Autistic hacker Albert Gonzalez, 28, used his stolen millions to finance a decadent lifestyle, even as he was serving as a U.S. Secret Service informant. Now he's received the longest cybercrime sentence in U.S. history -- 20 years in prison.  (Source: AP)
Crime doesn't pay in the end

Albert Gonzalez aka "soupnazi" was sentenced by U.S. District Court Judge Patti Saris to 20 years in prison for his role as a ringleader of an international group of hackers.  The sentence is the longest cybercrime sentence in U.S. history.

Gonzalez and his colleagues infiltrated corporate networks to obtain 40 million payment card numbers.  The group's targets include TJX Cos Inc, BJ's Wholesale Club Inc, and Barnes & Noble.  They used these cards to score millions in cash.  It is estimated that they caused $200M USD in financial damages worldwide.

Now 28 years old, Gonzalez was troubled since childhood.  He suffered from Asperger's disorder, a form of autism.  He abused drugs and alcohol during his time growing up in the Miami area.  He started college after graduating from high school, but end up dropping out.

All this time he was feeding his biggest addiction -- computer crime.  Describes Assistant U.S. Attorney Stephen Heymann, "They would quite literally go to ATMS and take out bundles of money from victims' accounts."

Gonzalez's world began to unravel in 1998 when he was caught for the first time.  In a secret plea deal he began to work as a U.S. Secret Service informant, betraying his hacking colleagues.  However, he continued to use SQL hacking techniques to steal payment card numbers during this time and was eventually caught again in 2008.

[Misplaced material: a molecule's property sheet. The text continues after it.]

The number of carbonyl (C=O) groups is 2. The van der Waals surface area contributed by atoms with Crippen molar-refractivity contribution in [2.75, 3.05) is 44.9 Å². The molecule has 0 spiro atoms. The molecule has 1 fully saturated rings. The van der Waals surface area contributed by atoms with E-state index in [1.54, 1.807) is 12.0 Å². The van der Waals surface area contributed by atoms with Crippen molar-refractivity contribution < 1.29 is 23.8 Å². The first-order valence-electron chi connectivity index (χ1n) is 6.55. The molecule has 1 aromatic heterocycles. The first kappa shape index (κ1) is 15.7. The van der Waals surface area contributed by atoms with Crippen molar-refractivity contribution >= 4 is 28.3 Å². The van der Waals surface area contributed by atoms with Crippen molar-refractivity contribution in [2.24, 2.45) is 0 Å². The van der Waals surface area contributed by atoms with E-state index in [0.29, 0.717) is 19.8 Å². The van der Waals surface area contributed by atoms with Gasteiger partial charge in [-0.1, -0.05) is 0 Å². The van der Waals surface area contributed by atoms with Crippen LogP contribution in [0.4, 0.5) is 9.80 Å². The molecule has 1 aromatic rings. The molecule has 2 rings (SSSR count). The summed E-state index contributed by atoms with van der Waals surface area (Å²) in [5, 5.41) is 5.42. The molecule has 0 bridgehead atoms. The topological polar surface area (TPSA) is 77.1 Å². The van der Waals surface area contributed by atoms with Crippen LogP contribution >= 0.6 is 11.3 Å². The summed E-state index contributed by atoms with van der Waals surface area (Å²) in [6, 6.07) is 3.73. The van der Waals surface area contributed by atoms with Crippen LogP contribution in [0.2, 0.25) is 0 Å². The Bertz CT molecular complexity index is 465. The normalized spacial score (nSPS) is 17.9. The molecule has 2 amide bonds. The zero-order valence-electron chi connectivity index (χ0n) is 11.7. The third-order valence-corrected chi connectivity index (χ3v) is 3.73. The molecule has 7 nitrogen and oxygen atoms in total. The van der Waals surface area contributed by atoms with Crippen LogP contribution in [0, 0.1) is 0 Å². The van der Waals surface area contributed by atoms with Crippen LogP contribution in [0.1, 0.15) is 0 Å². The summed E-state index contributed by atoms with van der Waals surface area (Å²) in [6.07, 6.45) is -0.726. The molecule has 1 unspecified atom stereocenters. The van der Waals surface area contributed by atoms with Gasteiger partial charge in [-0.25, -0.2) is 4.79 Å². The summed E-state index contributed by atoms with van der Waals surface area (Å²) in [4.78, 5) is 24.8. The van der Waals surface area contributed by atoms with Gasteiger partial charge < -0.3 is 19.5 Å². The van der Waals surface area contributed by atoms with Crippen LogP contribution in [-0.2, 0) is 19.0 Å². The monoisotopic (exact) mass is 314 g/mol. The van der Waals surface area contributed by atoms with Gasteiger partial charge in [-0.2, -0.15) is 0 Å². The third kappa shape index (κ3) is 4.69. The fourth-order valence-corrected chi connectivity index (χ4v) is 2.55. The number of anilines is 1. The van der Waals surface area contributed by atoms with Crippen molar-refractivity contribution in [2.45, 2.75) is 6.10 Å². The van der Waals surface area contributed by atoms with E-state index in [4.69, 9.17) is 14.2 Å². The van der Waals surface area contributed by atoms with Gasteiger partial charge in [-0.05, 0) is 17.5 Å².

The hacker made little attempt at concealing his ill-gotten profits, other than to bury $1M USD of them in the yard of his parent'as house.  Gonzalez purchased expensive jewelery, watches, a luxury car, and even a Tiffany ring for his girlfriend.

At the time of his apprehension, Gonzalez was reportedly living large, renting a suite at the National Hotel in South Beach, Florida.  The is known for its luxurious accommodations and its oceanfront location in the heart of the Art Deco district.  He blew $75,000 USD on a birthday party and bought real estate.  He even had the nerve to complain about having to count $343,000 USD of his stolen money by hand, after his money counter broke.

Judge Saris could have sentenced Gonzalez to up to 25 years, but was lenient due to his addictions.  Gonzalez appeared contrite in court, commenting, "I stand before you humbled by the past 22 months sober."

He says he committed the crimes "because of my inability to stop my pursuit of curiosity and addiction."

U.S. Attorney Heymann thinks he should have been handed a stiffer sentence.  He comments, "He shook a portion of our financial system.  What matters most is that teenagers and young adults not look up to Albert Gonzalez. They need to know that they will be caught. That they will be punished and that the punishment will be severe."

The prison sentence will likely grow, though, when a judge sentences him on a second set of charges for stealing 10 million+ more payment card numbers from payment card processor Heartland Payment Systems, 7-Eleven Inc, the Hannaford chain of New England grocery stores, and others.

Due to the way criminal justice works in the U.S.,  Gonzalez could be eligible for parole before his entire sentence is served, if he behaves himself in prison.

Many of his cohorts are already serving prison sentences.  Some blame Gonzalez for coercing them into the criminal scheme.

"If you look at the last five years, if you look at what major innovations have occurred in computing technology, every single one of them came from AMD. Not a single innovation came from Intel." -- AMD CEO Hector Ruiz in 2007

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